Have you ever experienced the frustration of knowing the truth but no one believed you? Joshua did’and he had to live with the consequences of this for almost forty years.
Joshua was one of the twelve Israelites chosen to spy out the land of Canaan. Their report on what they saw would help and entire nation of people make a decision about entering the Promised Land. When the twelve spies gave their report, ten said it’d be impossible to conquer the land. Joshua and Caleb agreed that the task would be difficult, but they urged the people to trust God to help them. They saw God as loving, powerful, and able to lead them safely into the Promised Land.
The people, however, rebelled and sided with the majority report. They ran from the responsibility of surrendering their lives to God. The result of their irresponsibility was tragic. A whole generation’with the exception of Joshua and Caleb’died in the desert.
Many of us think we can escape pain by avoiding responsibility and its demands. What we fail to realize is that we often experience a much deeper pain when we run away from responsibility than we do when we accept it. Joshua experienced significant pain in his life despite putting God first in his life. But that pain was used by God to develop him into one of the most effective leaders in all of history.
When you experience unfairness in life, the examples of the prophet Daniel and his three friends Shadrach, Meshach, and Abednego will give you encouragement and direction. Despite their lives of obedience, Daniel and his friends weren’t protected from God’s judgment on their nation, Judah. Innocence doesn’t automatically protect you from tragedy. But you do have the assurance that God is concerned about what you’re doing, and He will honor your faithfulness and obedience.
Daniel and his friends sought to live according to God’s plan, but they found that others opposed their efforts. This led initially to great danger, but ultimately a great victory. Shadrach, Meshach, and Abednego had to walk through a fiery furnace because they obeyed God. Only the ropes that bound them were burned by the fire.
Then when he was 80 years old, Daniel was thrown into a den of lions because he was faithful to God, but he walked out unscathed. God used these trials to bring blessings to his servants and glory to himself. As you seek to be obedient to God, he may lead you into some difficult situations. But more often than not God uses such trails to strengthen your character and bless you.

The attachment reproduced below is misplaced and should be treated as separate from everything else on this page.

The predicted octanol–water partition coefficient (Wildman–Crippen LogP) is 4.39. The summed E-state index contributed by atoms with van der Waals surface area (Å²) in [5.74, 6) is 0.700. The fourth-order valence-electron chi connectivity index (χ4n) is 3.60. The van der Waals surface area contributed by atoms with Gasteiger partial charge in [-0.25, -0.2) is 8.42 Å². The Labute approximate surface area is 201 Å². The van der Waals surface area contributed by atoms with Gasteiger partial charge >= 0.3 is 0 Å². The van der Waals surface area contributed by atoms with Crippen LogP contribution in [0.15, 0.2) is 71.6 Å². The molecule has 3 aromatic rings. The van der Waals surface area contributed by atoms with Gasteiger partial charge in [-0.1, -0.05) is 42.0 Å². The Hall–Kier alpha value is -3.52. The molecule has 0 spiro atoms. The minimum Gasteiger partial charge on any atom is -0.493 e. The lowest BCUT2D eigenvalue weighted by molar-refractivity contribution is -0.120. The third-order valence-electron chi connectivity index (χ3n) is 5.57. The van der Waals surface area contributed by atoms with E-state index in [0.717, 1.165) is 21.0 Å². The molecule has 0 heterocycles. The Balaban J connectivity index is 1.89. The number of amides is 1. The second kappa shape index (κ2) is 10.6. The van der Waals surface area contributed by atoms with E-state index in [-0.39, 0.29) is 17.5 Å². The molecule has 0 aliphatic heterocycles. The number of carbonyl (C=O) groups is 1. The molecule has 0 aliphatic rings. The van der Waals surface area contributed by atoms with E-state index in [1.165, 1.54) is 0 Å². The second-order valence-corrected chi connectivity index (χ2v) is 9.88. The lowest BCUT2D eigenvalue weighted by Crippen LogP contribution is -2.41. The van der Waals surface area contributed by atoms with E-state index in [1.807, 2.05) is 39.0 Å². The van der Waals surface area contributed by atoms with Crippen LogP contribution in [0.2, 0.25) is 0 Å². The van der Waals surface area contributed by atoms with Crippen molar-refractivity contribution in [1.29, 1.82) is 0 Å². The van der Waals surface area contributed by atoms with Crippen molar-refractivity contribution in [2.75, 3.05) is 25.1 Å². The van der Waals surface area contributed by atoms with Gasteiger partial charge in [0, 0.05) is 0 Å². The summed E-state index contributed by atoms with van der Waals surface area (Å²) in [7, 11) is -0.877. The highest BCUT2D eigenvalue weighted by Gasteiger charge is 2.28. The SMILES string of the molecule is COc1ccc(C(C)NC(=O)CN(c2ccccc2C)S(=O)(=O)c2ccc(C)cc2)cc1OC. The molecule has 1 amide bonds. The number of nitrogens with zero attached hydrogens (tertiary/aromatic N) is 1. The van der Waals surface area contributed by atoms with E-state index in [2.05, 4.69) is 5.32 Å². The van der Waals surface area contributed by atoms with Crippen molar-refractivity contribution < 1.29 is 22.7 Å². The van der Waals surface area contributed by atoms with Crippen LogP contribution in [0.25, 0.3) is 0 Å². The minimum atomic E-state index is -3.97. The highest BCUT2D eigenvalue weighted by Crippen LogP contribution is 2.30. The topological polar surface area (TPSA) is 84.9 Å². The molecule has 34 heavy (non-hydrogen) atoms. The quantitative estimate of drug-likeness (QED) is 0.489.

If Daniel and his friends hadn’t believed that God was sovereign, they might have decided that compromise was better than risking their lives. But then they wouldn’t have experienced the glorious victories God gave them. What an affirmation of God’s faithfulness!
Spiritual growth is a fragile process. Without vigilance and encouragement from others, you live with the prospect of slipping back into sin. In the face of this, you need help from others who have courage and sensitivity toward your situation. Harsh condemnation will not help you, but neither will friends who flatter you with falsely positive words. Working with faithful support is what you need.
Consider John’s short letter in the book second John. In this letter, John balances condemnation and encouragement, proving himself to be a wise counselor and a great example to us. Recognize the past successes of others and affirm your brothers and sisters in Christ. At the same time, be willing to point out hazards ahead when you see them. Share your hard-won wisdom with warnings when necessary. Pointing out the obstacles ahead and encouraging others to be careful is the loving thing to do.
Loving one another is the most basic act of obedience to God. It’s also an essential element in your spiritual growth. At times, you may tend to focus inward and become self-centered. We live in a dog-eat-dog, every man for himself world. But that’s not Christianity. Remembering to be loving toward others will not only please God, but it will also help you to think of others and build good relationships.